The recent emergence of mobile health - the use of mobile telecommunication and wireless devices to improve health outcomes, services, and research - has inspired a patient-centric approach to monitor ... [more ▼]

The recent emergence of mobile health - the use of mobile telecommunication and wireless devices to improve health outcomes, services, and research - has inspired a patient-centric approach to monitor health metrics. Sensors embedded in wearable devices are utilized to acquire greater self-knowledge by tracking basic parameters such as blood pressure, heart rate, and body temperature as well as data related to exercise, diet, and psychological state. To that end, recent studies on utilizing wireless fitness activity trackers to monitor and promote functional recovery in patients suggest that collecting up-to-date performance data could help patients regain functional independence and help hospitals determine the appropriate length of stay for a patient. This manuscript examines existing functional assessment scales, discusses the use of activity tracking sensors in evaluating functional independence, and explores the growing application of wireless technology in measuring and promoting functional recovery. [less ▲]

Detailed reference viewed: 25 (12 ULg)
Peer Reviewed
See detailPromising New Agents in Osteoporosis
Reginster, Jean-Yves ULg; Henrotin, Yves ULg; Gosset, Christiane ULg

in Drugs in R&D (1999), 1(3), 195-201

Currently marketed inhibitors of bone resorption or stimulators of bone formation have significantly contributed to a better preventive and therapeutic approach to postmenopausal and senile osteoporosis ... [more ▼]

Currently marketed inhibitors of bone resorption or stimulators of bone formation have significantly contributed to a better preventive and therapeutic approach to postmenopausal and senile osteoporosis. However, none of the available compounds has unequivocally demonstrated an ability to fully prevent the occurrence of new vertebral or peripheral osteoporotic fractures once the disease is established. Therefore, several new medications are being developed, with the aim of providing a better risk-benefit profile and/or a more favourable cost-utility assessment than available drugs. Potential inhibitors of bone resorption include specific inhibitors of the osteoclast's proton pump, inhibitors of prostaglandins or nitric oxide donors. Stimulators of osteoblastic activity and subsequent bone formation might be obtained by strontium salts, peptides of the parathyroid hormone family, growth hormone and insulin-like growth factors or bone morphogenetic proteins. Most of these compounds are now undergoing phase II/III development programmes, and results evaluating their potential benefit should be available within 1 to 5 years. [less ▲]

Detailed reference viewed: 3 (1 ULg)
Full Text
Peer Reviewed
See detailA Promising Perspective for Pathologies Diagnosis by MALDI In-Source Decay Imaging with a FTMS System.
Calligaris, David ULg; Debois, Delphine ULg; Turtoi, Andrei ULg et al

Poster (2012, May 23)

Introduction MALDI imaging mass spectrometry has proven to be effective for the discovery and the monitoring of disease-related proteins. With this technique a molecular diagnosis could be done directly ... [more ▼]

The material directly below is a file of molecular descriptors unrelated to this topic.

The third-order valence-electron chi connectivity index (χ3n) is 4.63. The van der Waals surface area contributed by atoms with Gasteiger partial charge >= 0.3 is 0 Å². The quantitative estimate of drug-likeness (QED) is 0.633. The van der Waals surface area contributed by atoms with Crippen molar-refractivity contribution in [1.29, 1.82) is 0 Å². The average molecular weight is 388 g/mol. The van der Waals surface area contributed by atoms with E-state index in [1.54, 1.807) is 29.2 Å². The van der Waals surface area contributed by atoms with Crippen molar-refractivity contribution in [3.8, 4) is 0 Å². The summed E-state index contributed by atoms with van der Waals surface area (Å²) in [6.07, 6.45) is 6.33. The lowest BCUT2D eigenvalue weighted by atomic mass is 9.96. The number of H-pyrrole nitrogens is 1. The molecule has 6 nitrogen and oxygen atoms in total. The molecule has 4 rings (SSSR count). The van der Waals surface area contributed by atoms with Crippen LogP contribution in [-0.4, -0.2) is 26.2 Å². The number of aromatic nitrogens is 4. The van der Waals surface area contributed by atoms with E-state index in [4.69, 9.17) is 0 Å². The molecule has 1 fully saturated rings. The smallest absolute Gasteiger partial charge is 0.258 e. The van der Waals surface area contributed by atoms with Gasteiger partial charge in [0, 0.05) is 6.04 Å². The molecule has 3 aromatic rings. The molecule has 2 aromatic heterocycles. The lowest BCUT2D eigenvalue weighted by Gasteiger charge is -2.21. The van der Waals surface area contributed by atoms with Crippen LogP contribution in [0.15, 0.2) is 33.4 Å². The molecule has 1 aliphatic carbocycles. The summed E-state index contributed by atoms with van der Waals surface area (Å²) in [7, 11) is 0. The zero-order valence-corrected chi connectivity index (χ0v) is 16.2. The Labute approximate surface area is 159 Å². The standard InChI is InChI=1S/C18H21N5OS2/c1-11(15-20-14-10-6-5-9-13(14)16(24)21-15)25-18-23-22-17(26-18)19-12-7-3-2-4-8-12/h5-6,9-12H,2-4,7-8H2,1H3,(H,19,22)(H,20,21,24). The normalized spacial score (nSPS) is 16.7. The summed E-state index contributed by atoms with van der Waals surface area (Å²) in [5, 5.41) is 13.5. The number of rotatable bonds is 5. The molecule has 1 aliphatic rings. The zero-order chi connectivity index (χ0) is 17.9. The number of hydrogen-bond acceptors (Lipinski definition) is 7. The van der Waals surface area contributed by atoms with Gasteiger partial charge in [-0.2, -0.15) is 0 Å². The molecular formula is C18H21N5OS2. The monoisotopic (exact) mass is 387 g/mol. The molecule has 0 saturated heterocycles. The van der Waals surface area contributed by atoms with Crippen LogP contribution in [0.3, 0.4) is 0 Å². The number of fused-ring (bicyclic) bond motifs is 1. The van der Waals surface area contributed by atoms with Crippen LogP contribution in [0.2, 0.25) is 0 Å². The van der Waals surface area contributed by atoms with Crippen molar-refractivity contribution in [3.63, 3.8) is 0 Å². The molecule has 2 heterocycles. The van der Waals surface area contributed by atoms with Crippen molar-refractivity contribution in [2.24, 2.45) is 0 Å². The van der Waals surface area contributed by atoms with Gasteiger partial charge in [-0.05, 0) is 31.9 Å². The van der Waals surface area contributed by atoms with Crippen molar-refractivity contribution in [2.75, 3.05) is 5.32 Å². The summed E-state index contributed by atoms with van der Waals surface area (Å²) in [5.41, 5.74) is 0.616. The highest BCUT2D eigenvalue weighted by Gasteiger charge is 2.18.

Introduction MALDI imaging mass spectrometry has proven to be effective for the discovery and the monitoring of disease-related proteins. With this technique a molecular diagnosis could be done directly on tissue sections in the environment of the diseased area. The use of in-source decay (ISD), that does allow fast and reliable sequences assignments of proteins termini, is a crucial tool for the identification of known biomarkers during MALDI imaging experiments. Combined with ultra-high mass resolution and high mass measurement accuracy of Fourier transform ion-cyclotron (FTICR) mass spectrometry, it is possible to unambiguously assign sequences of proteins present in tissue slices. In this study, we have shown that FTICR mass spectrometry could be a powerful tool to diagnose pathologies by MALDI-ISD imaging. Methods All measurements were carried out on a SolariX FTMS (9.4 tesla) equipped with a Dual Source including smartbeamTMII laser which includes a robust solid state 1 kHz laser with advanced optics for molecular imaging (Bruker Daltonics). Lysozyme (14.3-kDa) or Human Serum Albumin (66.3-kDa) solution (1 mg/ml in 0.1 % TFA) was mixed with 1,5-diaminonaphthalene (DAN) and analyzed by MALDI-ISD and MALDI-ISD imaging. Mouse brain and rabbit eye tissue slices were washed (fixed) to obtain optimal sensitivity and high-quality ion. Before DAN application with an ImagePrep (Bruker Daltonics) and MALDI-ISD imaging analyzes, spots of myelin and crystalline were deposited near mouse brain or rabbit eye tissues, respectively. Results were interpreted using BioToolsTM 3.2 in combination with MascotTM (Matrix Science) for ISD spectra and FlexImagingTM 2.1 for MALDI-ISD imaging experiments. α Preliminary data The studies were carried out by MALDI-ISD and MALDI-ISD imaging analyses to evidence the interest on FTICR mass spectrometer for proteins identification in the field of biomarkers characterization. It is demonstrated that protein ISD leads to the same pattern of fragmentation observed during MALDI-TOF analyzes. Fragmentation generates cn- and zn-series ions of lysozyme and HSA in presence of DAN. Supplementary an-, bn-, xn- and yn-series ions can also be observed. The internal calibration of all the data provides a mass accuracy neighboring 2.5 ppm over the m/z range of interest (300-2500 Da) and a mass resolution of 70000 at m/z 400 Da. It allows the assignment of ISD fragments of proteins, in the low mass range (m/z between 300 and 900), whether from pure solutions or included in tissue slices. Moreover, spots of pure proteins solution (myelin or crystalline) near tissue slices allows to unambiguously validate the proteins identification during MALDI ISD imaging experiments. Novel aspect This study evidences the main input of FTICR mass spectrometer for pathologies diagnosis based on biomarkers localization and identification by MALDI-ISD imaging. [less ▲]

Detailed reference viewed: 50 (7 ULg)